I had a comical dream last night (Saturday night) in which I was lying on the floor demonstrating to a large number of people, in a clown-like manner, the opposite of separation – so that I was shortening my neck, putting a pained expression on my face, pulling my limbs in by tightening my hips and shoulders, tightening my wrists and fingers, tightening my rib-cage, and so on. Think of a puppet whose internal strings all become shortened at once: this is the opposite of separation. Since it is a doing, it can be done; it can be demonstrated directly in a way that true separation – being an undoing, or a bit of nothing – cannot be so easily demonstrated.

Be it thy will or my will, let all come undone.

A final point to note is that in the original Sanskrit there may be a philosophical progression of four elements, the order of which I have not been able to preserve in translation, viz:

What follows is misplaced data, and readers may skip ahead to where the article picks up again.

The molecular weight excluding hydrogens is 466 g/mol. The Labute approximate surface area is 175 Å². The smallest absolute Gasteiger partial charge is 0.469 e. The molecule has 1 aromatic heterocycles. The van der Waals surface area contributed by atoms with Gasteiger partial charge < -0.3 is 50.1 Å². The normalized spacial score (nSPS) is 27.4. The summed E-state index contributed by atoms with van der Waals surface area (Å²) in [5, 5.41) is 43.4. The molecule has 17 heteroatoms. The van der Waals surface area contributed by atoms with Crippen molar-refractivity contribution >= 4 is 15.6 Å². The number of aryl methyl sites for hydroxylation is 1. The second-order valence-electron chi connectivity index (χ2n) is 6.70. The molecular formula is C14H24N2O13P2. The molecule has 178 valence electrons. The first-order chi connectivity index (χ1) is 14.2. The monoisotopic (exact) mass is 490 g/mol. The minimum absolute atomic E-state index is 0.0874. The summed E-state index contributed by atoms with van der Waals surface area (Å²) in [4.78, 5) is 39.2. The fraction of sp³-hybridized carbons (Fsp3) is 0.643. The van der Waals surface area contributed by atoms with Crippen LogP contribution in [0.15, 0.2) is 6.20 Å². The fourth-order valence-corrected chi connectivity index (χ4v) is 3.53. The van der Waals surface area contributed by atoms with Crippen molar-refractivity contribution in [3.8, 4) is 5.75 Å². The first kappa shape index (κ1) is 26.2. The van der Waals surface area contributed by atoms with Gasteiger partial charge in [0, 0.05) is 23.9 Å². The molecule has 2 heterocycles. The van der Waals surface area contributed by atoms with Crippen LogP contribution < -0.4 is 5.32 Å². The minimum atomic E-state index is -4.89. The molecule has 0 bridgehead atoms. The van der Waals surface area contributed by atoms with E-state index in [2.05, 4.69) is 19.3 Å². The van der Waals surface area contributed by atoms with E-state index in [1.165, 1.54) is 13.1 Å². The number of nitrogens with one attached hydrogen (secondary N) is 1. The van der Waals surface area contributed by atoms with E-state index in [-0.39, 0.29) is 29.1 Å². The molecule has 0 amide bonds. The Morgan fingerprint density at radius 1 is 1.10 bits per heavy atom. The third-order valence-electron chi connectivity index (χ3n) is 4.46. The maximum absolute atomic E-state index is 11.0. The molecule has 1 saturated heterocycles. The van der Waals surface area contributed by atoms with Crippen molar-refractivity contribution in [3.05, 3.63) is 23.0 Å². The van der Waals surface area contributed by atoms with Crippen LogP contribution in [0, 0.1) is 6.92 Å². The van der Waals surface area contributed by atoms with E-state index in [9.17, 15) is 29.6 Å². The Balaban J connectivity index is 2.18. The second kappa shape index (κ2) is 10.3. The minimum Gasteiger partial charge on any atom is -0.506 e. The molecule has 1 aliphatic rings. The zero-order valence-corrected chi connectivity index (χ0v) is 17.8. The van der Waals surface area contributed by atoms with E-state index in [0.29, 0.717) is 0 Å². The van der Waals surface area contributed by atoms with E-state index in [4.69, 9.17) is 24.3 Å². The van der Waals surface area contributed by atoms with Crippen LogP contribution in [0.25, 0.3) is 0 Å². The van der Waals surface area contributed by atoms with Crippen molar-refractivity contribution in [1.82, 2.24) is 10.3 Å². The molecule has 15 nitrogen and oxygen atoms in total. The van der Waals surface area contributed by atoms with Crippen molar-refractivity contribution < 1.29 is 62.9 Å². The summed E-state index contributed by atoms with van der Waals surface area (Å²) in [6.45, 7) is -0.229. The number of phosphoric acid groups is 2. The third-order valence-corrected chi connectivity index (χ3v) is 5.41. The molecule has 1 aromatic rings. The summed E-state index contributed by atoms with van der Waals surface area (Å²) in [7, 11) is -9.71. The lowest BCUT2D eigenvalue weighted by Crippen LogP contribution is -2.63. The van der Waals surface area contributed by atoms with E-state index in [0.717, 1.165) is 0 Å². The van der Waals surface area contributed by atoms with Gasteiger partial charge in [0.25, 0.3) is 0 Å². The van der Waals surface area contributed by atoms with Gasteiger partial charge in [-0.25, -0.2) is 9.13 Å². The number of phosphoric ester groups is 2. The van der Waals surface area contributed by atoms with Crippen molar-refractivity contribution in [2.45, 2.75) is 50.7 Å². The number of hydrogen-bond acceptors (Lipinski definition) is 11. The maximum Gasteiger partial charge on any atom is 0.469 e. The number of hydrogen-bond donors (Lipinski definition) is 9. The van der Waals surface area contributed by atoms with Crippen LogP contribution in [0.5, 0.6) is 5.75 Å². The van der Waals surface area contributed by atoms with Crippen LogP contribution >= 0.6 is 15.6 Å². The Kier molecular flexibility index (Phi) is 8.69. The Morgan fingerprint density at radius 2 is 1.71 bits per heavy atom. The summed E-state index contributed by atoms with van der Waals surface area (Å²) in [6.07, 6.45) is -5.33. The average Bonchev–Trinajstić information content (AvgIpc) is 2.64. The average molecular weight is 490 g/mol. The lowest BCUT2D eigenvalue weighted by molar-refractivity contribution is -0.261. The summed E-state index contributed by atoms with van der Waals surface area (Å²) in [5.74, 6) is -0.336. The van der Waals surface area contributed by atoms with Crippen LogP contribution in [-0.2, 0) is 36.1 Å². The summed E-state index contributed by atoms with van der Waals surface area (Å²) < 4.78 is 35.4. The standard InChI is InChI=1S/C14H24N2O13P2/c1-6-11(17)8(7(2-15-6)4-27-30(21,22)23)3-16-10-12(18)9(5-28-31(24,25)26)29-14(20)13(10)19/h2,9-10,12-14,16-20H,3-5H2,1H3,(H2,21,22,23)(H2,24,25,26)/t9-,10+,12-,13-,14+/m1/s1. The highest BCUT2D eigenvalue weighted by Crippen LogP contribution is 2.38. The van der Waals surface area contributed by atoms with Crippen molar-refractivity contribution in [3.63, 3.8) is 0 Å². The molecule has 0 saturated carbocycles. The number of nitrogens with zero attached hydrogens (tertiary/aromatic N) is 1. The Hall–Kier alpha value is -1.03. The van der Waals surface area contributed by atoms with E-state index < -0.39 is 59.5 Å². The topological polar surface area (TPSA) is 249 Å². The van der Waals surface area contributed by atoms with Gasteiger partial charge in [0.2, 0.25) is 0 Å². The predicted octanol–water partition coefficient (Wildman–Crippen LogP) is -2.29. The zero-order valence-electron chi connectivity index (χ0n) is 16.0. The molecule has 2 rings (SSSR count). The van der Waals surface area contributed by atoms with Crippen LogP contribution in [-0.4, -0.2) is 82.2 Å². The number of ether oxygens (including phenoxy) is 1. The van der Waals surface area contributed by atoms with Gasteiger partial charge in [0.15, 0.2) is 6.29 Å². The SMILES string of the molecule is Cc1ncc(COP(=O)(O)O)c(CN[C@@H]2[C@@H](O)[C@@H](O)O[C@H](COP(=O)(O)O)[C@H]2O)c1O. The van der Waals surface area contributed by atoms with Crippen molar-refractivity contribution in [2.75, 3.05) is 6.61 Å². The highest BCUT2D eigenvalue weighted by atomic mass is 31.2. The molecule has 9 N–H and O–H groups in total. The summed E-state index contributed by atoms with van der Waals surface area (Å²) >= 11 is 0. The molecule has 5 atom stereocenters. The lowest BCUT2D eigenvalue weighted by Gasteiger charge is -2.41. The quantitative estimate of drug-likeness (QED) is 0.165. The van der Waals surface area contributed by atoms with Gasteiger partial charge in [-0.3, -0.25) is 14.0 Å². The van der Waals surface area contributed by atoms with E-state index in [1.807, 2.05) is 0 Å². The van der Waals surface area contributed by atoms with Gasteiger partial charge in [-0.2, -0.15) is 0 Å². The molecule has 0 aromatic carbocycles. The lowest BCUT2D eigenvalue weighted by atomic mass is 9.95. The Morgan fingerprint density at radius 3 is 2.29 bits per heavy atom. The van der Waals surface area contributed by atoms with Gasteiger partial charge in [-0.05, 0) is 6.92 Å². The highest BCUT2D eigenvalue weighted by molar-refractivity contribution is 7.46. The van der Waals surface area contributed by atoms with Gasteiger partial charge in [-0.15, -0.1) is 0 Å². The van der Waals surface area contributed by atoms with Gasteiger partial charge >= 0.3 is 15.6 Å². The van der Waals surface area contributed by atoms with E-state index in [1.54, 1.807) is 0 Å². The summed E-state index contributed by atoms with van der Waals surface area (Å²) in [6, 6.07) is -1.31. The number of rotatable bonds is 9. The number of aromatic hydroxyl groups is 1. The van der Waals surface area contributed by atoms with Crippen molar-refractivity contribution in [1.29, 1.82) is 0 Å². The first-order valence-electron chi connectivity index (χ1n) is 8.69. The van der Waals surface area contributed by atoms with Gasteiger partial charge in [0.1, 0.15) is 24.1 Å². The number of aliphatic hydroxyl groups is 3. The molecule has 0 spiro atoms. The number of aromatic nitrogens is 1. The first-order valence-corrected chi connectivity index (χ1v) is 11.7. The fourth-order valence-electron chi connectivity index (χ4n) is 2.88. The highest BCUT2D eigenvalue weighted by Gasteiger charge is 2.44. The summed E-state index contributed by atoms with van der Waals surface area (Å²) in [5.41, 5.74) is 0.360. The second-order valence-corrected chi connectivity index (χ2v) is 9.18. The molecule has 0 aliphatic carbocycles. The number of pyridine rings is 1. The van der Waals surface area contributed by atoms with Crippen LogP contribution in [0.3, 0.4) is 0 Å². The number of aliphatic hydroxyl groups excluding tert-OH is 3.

(1) proverbial flocking together (samāgamya),
(2) being egg-born, being born from material stuff (andha-jāḥ),
(3) having separation as a practical end to work towards (viprayogāntaḥ),
(4) association of beings who are real (bhūta-samāgamaḥ).

P.S. Apologies for the late posting. I was not able to post this on Sunday due to lightning taking out a phone-line; so Monday will be a day of double punishment. 

vāsa-vṛkṣe (loc. sg.): m. roosting-tree
samāgamya = abs. sam-ā- √ gam : to come together

vigacchanti = 3rd pers. pl. vi- √ gam : to go asunder , sever , separate ; to go away , depart , disappear , cease , die
yathā: ind. just as
aṇḍa-jāḥ (nom. pl.): m. 'egg-born' ; a bird

niyatam: ind. always , constantly , decidedly , inevitably , surely
viprayogāntaḥ (nom. sg. m.): having disjunction as its end